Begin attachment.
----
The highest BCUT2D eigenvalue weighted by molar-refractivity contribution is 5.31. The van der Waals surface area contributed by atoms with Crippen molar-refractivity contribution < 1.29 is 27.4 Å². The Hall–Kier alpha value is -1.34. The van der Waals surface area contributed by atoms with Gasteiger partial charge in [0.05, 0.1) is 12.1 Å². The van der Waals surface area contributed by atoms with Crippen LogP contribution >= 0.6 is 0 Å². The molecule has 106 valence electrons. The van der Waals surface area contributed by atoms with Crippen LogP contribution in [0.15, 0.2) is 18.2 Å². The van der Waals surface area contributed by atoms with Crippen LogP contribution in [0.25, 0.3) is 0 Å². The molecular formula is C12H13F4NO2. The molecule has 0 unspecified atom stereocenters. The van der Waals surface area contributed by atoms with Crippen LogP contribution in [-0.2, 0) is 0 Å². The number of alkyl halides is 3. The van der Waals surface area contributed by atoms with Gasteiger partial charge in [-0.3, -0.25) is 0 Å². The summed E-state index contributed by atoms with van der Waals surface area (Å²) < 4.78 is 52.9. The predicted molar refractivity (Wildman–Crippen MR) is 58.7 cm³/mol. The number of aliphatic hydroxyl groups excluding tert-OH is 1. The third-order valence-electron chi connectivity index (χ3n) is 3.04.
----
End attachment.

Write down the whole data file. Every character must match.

The highest BCUT2D eigenvalue weighted by molar-refractivity contribution is 5.31. The van der Waals surface area contributed by atoms with Crippen molar-refractivity contribution < 1.29 is 27.4 Å². The Hall–Kier alpha value is -1.34. The van der Waals surface area contributed by atoms with Gasteiger partial charge in [0.05, 0.1) is 12.1 Å². The van der Waals surface area contributed by atoms with Crippen LogP contribution >= 0.6 is 0 Å². The molecule has 106 valence electrons. The van der Waals surface area contributed by atoms with Crippen LogP contribution in [0.15, 0.2) is 18.2 Å². The van der Waals surface area contributed by atoms with Crippen LogP contribution in [0.25, 0.3) is 0 Å². The molecular formula is C12H13F4NO2. The molecule has 0 unspecified atom stereocenters. The van der Waals surface area contributed by atoms with Crippen LogP contribution in [-0.2, 0) is 0 Å². The number of alkyl halides is 3. The van der Waals surface area contributed by atoms with Gasteiger partial charge in [-0.3, -0.25) is 0 Å². The summed E-state index contributed by atoms with van der Waals surface area (Å²) < 4.78 is 52.9. The predicted molar refractivity (Wildman–Crippen MR) is 58.7 cm³/mol. The number of aliphatic hydroxyl groups excluding tert-OH is 1. The third-order valence-electron chi connectivity index (χ3n) is 3.04.